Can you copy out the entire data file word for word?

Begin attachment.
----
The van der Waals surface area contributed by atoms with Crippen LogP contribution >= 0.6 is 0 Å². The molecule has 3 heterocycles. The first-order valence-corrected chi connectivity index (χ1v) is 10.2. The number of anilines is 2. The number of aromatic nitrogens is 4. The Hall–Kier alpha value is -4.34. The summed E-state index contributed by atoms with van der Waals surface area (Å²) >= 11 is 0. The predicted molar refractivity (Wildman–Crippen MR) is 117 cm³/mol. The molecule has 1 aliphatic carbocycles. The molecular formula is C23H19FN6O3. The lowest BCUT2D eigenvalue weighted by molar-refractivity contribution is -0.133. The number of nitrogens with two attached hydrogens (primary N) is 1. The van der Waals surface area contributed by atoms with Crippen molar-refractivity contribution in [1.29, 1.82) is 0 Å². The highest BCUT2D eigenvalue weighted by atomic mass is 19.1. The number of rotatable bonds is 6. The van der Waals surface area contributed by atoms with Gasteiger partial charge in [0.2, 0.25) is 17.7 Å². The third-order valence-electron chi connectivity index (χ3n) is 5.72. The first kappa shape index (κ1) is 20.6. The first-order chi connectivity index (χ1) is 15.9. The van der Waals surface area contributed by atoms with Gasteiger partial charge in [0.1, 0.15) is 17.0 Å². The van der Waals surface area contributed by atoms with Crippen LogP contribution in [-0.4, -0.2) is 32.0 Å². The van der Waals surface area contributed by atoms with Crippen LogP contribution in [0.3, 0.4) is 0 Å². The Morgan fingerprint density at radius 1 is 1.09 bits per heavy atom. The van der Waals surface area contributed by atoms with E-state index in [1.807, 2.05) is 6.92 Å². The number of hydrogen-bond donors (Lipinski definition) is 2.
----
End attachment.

The van der Waals surface area contributed by atoms with Crippen LogP contribution >= 0.6 is 0 Å². The molecule has 3 heterocycles. The first-order valence-corrected chi connectivity index (χ1v) is 10.2. The number of anilines is 2. The number of aromatic nitrogens is 4. The Hall–Kier alpha value is -4.34. The summed E-state index contributed by atoms with van der Waals surface area (Å²) >= 11 is 0. The predicted molar refractivity (Wildman–Crippen MR) is 117 cm³/mol. The molecule has 1 aliphatic carbocycles. The molecular formula is C23H19FN6O3. The lowest BCUT2D eigenvalue weighted by molar-refractivity contribution is -0.133. The number of nitrogens with two attached hydrogens (primary N) is 1. The van der Waals surface area contributed by atoms with Crippen molar-refractivity contribution in [1.29, 1.82) is 0 Å². The highest BCUT2D eigenvalue weighted by atomic mass is 19.1. The number of rotatable bonds is 6. The van der Waals surface area contributed by atoms with Gasteiger partial charge in [0.2, 0.25) is 17.7 Å². The third-order valence-electron chi connectivity index (χ3n) is 5.72. The first kappa shape index (κ1) is 20.6. The first-order chi connectivity index (χ1) is 15.9. The van der Waals surface area contributed by atoms with Gasteiger partial charge in [0.1, 0.15) is 17.0 Å². The van der Waals surface area contributed by atoms with Crippen LogP contribution in [-0.4, -0.2) is 32.0 Å². The van der Waals surface area contributed by atoms with Crippen LogP contribution in [0.3, 0.4) is 0 Å². The Morgan fingerprint density at radius 1 is 1.09 bits per heavy atom. The van der Waals surface area contributed by atoms with E-state index in [1.807, 2.05) is 6.92 Å². The number of hydrogen-bond donors (Lipinski definition) is 2.